energy-pedia development and production
Iraq: CNPC and BP in talks to develop Rumaila oilfield
24 Jun 2009
China National Petroleum Corp, CNPC, has held talks with UK oil major BP about a joint offer to develop Iraq's Rumaila field, ahead of the country's first bidding round in 30 years, a person familiar with the matter said today. The China state-owned CNPC is also working on two more bids in the auction, due to take place June 29-30, including one with Chinese rival CNOOC and Malaysia's Petroliam Nasional, Petronas.
The talks with BP focused on CNPC coming in as a minority partner for a service contract to develop the Rumaila field, which is the largest in the round in terms of output, said the person, declining to be named. He did not say whether the discussions were ongoing.
Rumaila's current output capacity is around 1 million barrels a day, but the Iraqi government hopes foreign expertise can lift production to 1.75 million barrels a day.
CNPC is working with Royal Dutch Shell and China Petrochemical Corp, known as Sinopec, on a bid to develop the Kirkuk oil field after agreeing on shareholdings in a consortium, the person said.
In April, Jeroen van der Veer, Shell's chief executive, confirmed the Anglo-Dutch oil major was in talks with Chinese firms to be a part of the consortium bidding for an Iraqi oil field.
The third bid will involve a consortium of CNPC, CNOOC and Petronas for one of the smaller oil fields included in the round, the person said.
CNPC will operate the oil field, either Missan in southern Iraq or Bai Hassan in the country's north, if the bid succeeds, the person said.
Azman Ibrahim, a spokesman for Petronas, said Malaysia's state oil company "is bidding for some acreage in Iraq, on our own and with partners", but refused to give details. Xiao Zongwei, the joint board secretary of Hong Kong-listed CNOOC, declined to comment.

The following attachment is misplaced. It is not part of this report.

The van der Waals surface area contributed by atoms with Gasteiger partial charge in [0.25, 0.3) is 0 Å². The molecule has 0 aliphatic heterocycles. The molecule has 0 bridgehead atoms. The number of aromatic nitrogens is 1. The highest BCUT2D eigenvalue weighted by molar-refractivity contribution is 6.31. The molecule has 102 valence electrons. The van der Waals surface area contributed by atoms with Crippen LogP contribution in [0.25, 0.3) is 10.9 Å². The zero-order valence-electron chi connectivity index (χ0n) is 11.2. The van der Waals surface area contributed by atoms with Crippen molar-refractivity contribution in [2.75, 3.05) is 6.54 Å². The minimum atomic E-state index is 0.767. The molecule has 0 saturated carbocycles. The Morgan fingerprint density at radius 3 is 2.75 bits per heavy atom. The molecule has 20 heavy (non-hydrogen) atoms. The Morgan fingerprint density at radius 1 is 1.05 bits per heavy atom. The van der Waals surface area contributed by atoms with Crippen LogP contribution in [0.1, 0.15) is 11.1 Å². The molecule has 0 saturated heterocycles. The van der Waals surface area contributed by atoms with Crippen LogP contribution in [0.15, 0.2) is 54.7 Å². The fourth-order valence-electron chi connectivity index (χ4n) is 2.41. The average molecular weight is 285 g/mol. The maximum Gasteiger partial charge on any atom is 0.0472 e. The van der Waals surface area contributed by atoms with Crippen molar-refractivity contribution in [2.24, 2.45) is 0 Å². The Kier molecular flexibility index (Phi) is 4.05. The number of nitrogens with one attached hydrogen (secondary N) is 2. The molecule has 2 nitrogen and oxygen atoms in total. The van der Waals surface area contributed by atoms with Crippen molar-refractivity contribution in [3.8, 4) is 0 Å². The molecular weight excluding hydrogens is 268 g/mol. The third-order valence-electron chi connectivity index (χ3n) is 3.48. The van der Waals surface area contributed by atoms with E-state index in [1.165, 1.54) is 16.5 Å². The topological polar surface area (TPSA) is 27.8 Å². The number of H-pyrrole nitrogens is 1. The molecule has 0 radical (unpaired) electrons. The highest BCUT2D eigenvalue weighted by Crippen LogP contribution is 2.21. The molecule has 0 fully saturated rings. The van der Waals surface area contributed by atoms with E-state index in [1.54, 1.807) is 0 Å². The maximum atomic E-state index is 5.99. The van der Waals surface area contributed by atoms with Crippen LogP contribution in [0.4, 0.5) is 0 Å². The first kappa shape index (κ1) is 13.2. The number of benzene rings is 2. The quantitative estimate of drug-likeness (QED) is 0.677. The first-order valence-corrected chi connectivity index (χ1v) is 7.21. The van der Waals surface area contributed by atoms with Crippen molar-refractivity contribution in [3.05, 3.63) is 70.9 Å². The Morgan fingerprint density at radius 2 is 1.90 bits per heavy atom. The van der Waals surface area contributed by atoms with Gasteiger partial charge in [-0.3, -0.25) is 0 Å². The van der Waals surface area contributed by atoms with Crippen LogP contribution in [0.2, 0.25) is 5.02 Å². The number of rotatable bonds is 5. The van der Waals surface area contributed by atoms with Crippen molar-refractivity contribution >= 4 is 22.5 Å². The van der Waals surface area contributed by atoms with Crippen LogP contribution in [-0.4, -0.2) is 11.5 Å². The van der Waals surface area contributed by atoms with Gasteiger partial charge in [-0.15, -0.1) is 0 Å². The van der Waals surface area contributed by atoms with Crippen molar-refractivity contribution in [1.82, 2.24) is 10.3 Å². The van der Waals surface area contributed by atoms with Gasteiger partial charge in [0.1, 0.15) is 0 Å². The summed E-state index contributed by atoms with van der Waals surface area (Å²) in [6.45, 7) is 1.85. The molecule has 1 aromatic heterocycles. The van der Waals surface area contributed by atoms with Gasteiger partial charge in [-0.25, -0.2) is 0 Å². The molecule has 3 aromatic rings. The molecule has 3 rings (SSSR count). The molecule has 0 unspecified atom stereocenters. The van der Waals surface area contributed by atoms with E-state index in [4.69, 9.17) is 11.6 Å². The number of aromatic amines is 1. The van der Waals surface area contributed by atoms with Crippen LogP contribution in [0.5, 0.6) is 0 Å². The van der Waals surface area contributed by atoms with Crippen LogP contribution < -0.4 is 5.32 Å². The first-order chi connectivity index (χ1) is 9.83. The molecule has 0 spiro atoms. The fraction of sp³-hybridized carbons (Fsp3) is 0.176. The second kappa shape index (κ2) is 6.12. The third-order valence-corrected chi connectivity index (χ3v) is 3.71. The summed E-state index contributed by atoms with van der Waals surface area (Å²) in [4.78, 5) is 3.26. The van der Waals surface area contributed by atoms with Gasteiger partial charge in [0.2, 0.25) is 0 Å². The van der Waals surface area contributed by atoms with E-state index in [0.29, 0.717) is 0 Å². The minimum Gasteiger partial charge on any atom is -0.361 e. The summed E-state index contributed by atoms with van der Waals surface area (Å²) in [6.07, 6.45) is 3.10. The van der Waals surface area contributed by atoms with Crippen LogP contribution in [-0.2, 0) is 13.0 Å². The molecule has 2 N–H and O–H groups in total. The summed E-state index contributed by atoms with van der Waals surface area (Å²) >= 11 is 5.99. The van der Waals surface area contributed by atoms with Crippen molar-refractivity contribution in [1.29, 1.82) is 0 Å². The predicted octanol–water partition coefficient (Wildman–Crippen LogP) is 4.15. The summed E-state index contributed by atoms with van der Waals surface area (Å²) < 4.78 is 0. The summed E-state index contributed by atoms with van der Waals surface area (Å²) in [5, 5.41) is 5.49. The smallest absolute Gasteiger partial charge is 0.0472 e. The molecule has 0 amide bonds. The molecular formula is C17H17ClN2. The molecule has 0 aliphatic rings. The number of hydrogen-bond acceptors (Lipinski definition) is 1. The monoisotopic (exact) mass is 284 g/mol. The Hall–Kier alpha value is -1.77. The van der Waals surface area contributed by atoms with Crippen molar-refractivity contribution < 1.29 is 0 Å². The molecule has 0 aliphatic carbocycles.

CNPC has already built a relationship with the Iraqi government. In March, it secured the first major oil development deal with Iraq since the fall of Saddam Hussein in 2003. The $3 billion project was to develop Al-Ahdab oil field in Wasit Governorate, south of Baghdad.
Iraq is the world's third-largest oil producer and is seeking to boost production and renew an industry that has been shackled by years of war and sanctions.
Current production is around 2.4 million barrels a day, but Baghdad hopes foreign investment will lift this output to 4 million barrels a day over 20 years.
The Oil Ministry is offering foreign companies a total of eight oil and gas fields, containing combined reserves of 43 billion barrels of oil equivalent, or 37.3 percent of the country's total.
Some 32 international companies, including oil majors such as Shell, BP, ExxonMobil, Chevron, and Total SA, are expected to take part in the bidding process, to be held in Baghdad. The country's Oil Ministry had pre-qualified 35 international companies for the first bidding round announced a year ago.
Historically, the Rumaila asset has been considered as two separate fields for the purposes of development and production, split into north and south sections with very similar estimates of oil in place volumes though the areal extent of the south is over twice that of the north. Both North and South Rumaila are here considered a single asset to be developed together as they comprise a single geological structure. At present, the majority of production in Iraq comes from Rumaila and the northern supergiant field, Kirkuk.
Source: Maktoob Business